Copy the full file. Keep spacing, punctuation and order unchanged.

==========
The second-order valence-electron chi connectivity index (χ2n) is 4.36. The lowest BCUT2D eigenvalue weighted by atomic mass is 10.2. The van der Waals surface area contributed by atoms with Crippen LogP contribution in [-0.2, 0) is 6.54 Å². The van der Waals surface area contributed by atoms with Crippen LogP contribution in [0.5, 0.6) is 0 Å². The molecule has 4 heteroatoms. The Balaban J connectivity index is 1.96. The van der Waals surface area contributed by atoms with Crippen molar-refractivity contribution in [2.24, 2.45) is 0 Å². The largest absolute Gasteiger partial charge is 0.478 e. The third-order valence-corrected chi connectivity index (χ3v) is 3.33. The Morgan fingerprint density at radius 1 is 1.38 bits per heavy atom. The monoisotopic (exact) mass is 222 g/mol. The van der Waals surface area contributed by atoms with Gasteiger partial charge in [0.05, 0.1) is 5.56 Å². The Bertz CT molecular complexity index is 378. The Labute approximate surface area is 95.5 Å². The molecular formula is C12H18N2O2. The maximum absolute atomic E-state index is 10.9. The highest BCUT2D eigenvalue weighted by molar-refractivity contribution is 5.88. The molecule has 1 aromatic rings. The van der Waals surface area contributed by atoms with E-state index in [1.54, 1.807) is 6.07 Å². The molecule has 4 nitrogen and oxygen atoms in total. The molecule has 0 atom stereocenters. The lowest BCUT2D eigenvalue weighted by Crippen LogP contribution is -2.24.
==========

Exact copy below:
The second-order valence-electron chi connectivity index (χ2n) is 4.36. The lowest BCUT2D eigenvalue weighted by atomic mass is 10.2. The van der Waals surface area contributed by atoms with Crippen LogP contribution in [-0.2, 0) is 6.54 Å². The van der Waals surface area contributed by atoms with Crippen LogP contribution in [0.5, 0.6) is 0 Å². The molecule has 4 heteroatoms. The Balaban J connectivity index is 1.96. The van der Waals surface area contributed by atoms with Crippen molar-refractivity contribution in [2.24, 2.45) is 0 Å². The largest absolute Gasteiger partial charge is 0.478 e. The third-order valence-corrected chi connectivity index (χ3v) is 3.33. The Morgan fingerprint density at radius 1 is 1.38 bits per heavy atom. The monoisotopic (exact) mass is 222 g/mol. The van der Waals surface area contributed by atoms with Gasteiger partial charge in [0.05, 0.1) is 5.56 Å². The Bertz CT molecular complexity index is 378. The Labute approximate surface area is 95.5 Å². The molecular formula is C12H18N2O2. The maximum absolute atomic E-state index is 10.9. The highest BCUT2D eigenvalue weighted by molar-refractivity contribution is 5.88. The molecule has 1 aromatic rings. The van der Waals surface area contributed by atoms with E-state index in [1.54, 1.807) is 6.07 Å². The molecule has 4 nitrogen and oxygen atoms in total. The molecule has 0 atom stereocenters. The lowest BCUT2D eigenvalue weighted by Crippen LogP contribution is -2.24.